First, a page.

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Loss of biodiversity is our single most pressing crisis that most people aren't talking about

Loss of biodiversity is our single most pressing crisis that most people aren’t talking about

The letter below was written to President Barack Obama at the White House, and emailed yesterday in an attempt to bring attention to the crises of world-wide, human-induced biodiversity loss. Without wider recognition of this silent disaster happening right under our noses, and resulting action by lawmakers, the damage will continue (or escalate), and the loss to our planet, and us, will be irreversible.

As the United States begins holding debates and selecting candidates for the 2016 presidential race, it’s imperative to bring this issue to the forefront so it can be recognized and addressed by both parties and all candidates, the same as climate change, foreign policy and economics.

It’s not a moment too soon to begin shouting this warning to the world. We’re losing species at 1000 to 10,000 times the normal ‘background rate’ of (non-human-induced) species loss. That’s dozens a day, not counting species we don’t even know about until it’s too late. Species loss is forever. It’s not reversible. And we need every one on this planet. Some make the soil fertile, some pollinate our crops, some break down waste products, some befriend us and some might yield cures for cancer or Parkinson’s Disease. But not if we lose them first.  Without the deep well of biodiverse living systems and complexly interdependent life forms, not only will we lose the wonder and magic of our world, we lose our ‘biological savings account’, and our planet will become critically impoverished – Or, as far as we’re concerned,  functionally, dead.

The letter, sent to President Obama, is printed below:

Dear President Obama;

As Wildlife Conservation Examiner, I closely follow biology, science, environmental, and, of course, wildlife and conservation news. Whether we like it or not, these matters effect all of us, directly or indirectly, in the US and abroad.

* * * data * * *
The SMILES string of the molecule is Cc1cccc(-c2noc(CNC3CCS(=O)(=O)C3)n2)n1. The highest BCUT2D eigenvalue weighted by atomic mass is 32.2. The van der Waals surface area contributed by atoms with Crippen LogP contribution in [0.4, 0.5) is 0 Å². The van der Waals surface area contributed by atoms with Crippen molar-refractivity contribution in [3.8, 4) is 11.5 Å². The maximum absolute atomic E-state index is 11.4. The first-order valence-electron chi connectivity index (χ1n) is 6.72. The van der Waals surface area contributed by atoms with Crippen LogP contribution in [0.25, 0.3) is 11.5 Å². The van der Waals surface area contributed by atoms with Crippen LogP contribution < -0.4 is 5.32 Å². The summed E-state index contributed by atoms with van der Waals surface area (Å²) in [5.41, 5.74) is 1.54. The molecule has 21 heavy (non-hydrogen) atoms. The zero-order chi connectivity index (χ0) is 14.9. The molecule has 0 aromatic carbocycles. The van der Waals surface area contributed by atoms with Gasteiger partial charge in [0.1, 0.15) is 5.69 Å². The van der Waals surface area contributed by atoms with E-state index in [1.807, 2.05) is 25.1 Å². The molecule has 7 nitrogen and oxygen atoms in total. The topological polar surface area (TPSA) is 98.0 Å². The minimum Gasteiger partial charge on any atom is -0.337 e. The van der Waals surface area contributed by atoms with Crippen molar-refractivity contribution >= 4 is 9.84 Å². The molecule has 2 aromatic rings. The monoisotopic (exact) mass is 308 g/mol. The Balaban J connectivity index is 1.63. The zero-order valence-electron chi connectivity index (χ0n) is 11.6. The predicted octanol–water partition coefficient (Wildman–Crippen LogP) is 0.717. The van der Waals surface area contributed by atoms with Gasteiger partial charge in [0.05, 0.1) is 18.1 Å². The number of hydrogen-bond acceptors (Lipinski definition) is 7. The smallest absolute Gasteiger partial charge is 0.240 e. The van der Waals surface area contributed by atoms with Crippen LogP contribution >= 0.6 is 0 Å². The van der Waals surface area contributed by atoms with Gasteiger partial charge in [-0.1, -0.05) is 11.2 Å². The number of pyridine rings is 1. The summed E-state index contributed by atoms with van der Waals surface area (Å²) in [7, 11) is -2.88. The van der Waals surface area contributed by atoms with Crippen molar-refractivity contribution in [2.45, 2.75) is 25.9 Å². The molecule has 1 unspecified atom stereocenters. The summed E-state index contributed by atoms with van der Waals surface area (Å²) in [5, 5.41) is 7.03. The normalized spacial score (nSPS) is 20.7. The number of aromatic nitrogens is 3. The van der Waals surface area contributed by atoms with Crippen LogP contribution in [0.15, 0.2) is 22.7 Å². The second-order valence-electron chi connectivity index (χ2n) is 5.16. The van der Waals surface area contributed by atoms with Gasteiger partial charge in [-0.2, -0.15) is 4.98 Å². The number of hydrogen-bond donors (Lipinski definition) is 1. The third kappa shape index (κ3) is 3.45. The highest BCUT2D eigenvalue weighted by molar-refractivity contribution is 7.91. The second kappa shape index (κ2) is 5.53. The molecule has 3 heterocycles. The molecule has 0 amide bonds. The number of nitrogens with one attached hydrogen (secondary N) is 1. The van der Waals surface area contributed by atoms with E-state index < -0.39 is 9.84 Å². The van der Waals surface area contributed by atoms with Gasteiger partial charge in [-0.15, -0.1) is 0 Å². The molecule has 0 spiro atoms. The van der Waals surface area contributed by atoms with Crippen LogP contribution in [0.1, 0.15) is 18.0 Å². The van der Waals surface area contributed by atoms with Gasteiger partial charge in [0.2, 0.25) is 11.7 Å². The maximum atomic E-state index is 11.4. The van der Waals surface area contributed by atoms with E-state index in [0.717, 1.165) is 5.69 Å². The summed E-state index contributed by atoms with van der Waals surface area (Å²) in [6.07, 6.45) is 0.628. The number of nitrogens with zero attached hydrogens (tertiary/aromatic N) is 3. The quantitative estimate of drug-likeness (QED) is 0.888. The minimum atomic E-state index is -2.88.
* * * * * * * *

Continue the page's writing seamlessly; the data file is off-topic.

We need a healthy planet; we all know that. But there’s an elephant in the room that no one is talking about. This one issue is so crucial to our future that it’s absence from the 2016 Presidential debates is alarming: It’s the catastrophic and escalating planet-wide loss of biological diversity due to human activities. In the latest article, I make the case that biological diversity is, in fact, our single most important, and most imperiled, irreplaceable non-renewable resource, and protecting it needs to become a topic of this presidential campaign.

Space limitations prevented me from adding trophy hunting, poaching, trapping or even climate change to the list of major drivers of extinction across the Earth, with unbridled human population growth and urban sprawl tightening the noose. Even if the planet doesn’t lose her ability to support human life, without a robust, fully biodiverse environment to turn to as our ‘store house’ of living systems and genetic material, no amount of tinkering will be able to feed us, clothe us, improve human health or sustain the economy.

Preserving biological diversity must be a top-priority issue in the 2016 presidential debates.

Thank you for granting me your valuable time.


Cathy Taibbi

Wildlife Conservation Examiner

For more information on the importance of preserving biological diversity please see this on why protecting biodiversity must be a priority in the 2016 presidential debates.